On Tuesday and Wednesday this wee, NATO leaders meet in London. Prior to the meeting the USA had placed China on the agenda.
China has become a hot security policy topic for the USA, as is well known.
The USA, headed by Donald Trump, now wants the defense alliance to confirm that China’s growth and behavior represents a challenge.
As High North News wrote earlier on Wednesday, Denmark is also worried about China in the Arctic. A Danish risk assessment report amongst others states that China uses polar research to legitimize military presence in the Arctic.
China was also a hot theme during the Halifax International Security Forum late November, where Lady Pauline Neville-Jones, expert on cyber security and member of the House of Lords in London, during a panel debate expressed that “China is the biggest challenge in our age.”
She was, not surprisingly, supported by the two American panelists, who consider a conflict in the Arctic highly likely, whereas former Norwegian Defense Minister Espen Barth Eide is not quite as convinced.
Last February, NATO’s Secretary-General Jens Stoltenberg argued that NATO should acquire knowledge about China and its potential effects on the alliance.
In relation to the defense alliance’s 70th anniversary event in London this Tuesday, Stoltenberg said that “the alliance must acknowledge that China is coming increasingly close”.
- We see them in the Arctic, we see them in Africa, we see them invest big in European infrastructure and of course in cyberspace, he said; however, he also added that this does not mean moving NATO into the South China Sea.
China has never before been considered a security actor by NATO, and the country is not even mentioned in the defense alliance’s strategy document.
May bring Russia and China closer together
For Norway, which rather recently normalized its relationship with China following years of ice front in the wake of the Nobel Peace Price’s being awarded to the Chinese activist Liu Xiaobo in 2010, such a statement may make an already challenging balancing act even more difficult. Norway wants to stay on good terms with the USA while not being excluded from China and also keeping attention on Russia.
From the Norwegian side, there are fears that a new NATO policy against china may bring China and Russia closer together, which may lead to increased tensions in our High North.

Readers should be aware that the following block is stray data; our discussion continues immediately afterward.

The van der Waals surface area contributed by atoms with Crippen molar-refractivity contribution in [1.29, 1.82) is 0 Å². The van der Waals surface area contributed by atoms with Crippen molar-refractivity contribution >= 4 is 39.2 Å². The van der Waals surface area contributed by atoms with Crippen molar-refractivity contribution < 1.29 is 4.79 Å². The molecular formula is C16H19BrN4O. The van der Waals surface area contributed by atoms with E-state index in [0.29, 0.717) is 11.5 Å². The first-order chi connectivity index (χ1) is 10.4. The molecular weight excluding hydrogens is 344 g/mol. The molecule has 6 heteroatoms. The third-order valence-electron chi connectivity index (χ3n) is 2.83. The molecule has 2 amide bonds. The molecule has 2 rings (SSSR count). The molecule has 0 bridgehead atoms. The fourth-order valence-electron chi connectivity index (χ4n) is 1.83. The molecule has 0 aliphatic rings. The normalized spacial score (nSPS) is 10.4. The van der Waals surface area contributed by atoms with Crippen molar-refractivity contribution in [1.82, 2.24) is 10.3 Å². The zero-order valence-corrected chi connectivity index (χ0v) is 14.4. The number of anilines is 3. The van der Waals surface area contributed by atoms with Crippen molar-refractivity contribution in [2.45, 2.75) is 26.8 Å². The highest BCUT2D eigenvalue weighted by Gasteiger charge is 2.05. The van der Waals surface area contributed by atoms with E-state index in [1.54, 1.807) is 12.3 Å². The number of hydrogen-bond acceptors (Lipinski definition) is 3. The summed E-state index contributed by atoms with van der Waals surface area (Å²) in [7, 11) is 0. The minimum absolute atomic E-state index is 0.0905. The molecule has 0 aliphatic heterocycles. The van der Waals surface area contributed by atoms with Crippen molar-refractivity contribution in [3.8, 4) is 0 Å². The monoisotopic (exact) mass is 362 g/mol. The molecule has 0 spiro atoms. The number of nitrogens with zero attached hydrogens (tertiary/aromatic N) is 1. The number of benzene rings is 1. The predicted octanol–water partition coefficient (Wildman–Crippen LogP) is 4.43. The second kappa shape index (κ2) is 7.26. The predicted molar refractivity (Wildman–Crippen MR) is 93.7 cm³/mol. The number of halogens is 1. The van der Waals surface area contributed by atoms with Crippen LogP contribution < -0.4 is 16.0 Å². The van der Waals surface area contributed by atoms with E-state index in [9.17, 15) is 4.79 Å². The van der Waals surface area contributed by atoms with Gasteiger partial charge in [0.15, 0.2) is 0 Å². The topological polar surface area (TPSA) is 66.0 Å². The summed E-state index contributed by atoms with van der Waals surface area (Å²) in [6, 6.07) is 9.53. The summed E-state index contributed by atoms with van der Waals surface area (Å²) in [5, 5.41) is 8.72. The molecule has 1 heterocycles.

“For the foreseeable future, NATO will be decisive for Norwegian security. Norwegian NATO policy is characterized by close cooperation with the USA, often referred to as an alliance within the alliance. Accommodating China will not be easy to reconcile with a deep solidary with the USA. That may place Norway and other European countries between a rock and a hard place”, Johannes Gullestad Bø and Ingeborg Nortvedt Bjur at the Norwegian Institute of Defense Studies write in an analysis in Norwegian daily Aftenposten.
They argue that it may be unfortunate for Norway if the country were to join the USA’s rivalry management.
“A potential joint statement from NATO about China may be a signal of agreement. However, it may also be used by the USA to mark a western front in cases Norway may not find it natural for the defense alliance to be concerned with. Or it may be used by China against Europe to justify ‘counter-sanctions’,” they further warn.
China forces NATO to think again
China will carry a lot more weight in a future geostrategic game. Hence, NATO should ajust its role and define new tasks and interests, argue Sten Rynning and Jens Ringsmose, professors at the Political Sciences Department at the University of Southern Denmark in an op-ed in Danish daily Berlingske.
“In the final statement from the meeting, one will see the reference to China being both brief and wrapped in a balance between challenges and opportunities for engagement. However, behind this almost careless reference lies a confidential report about China, which was adopted by the NATO foreign ministers on 20 November, and it ties China in with NATO’s potential security challenges assessment”, they write.
This article was originally published in Norwegian and has been translated by HNN's Elisabeth Bergquist.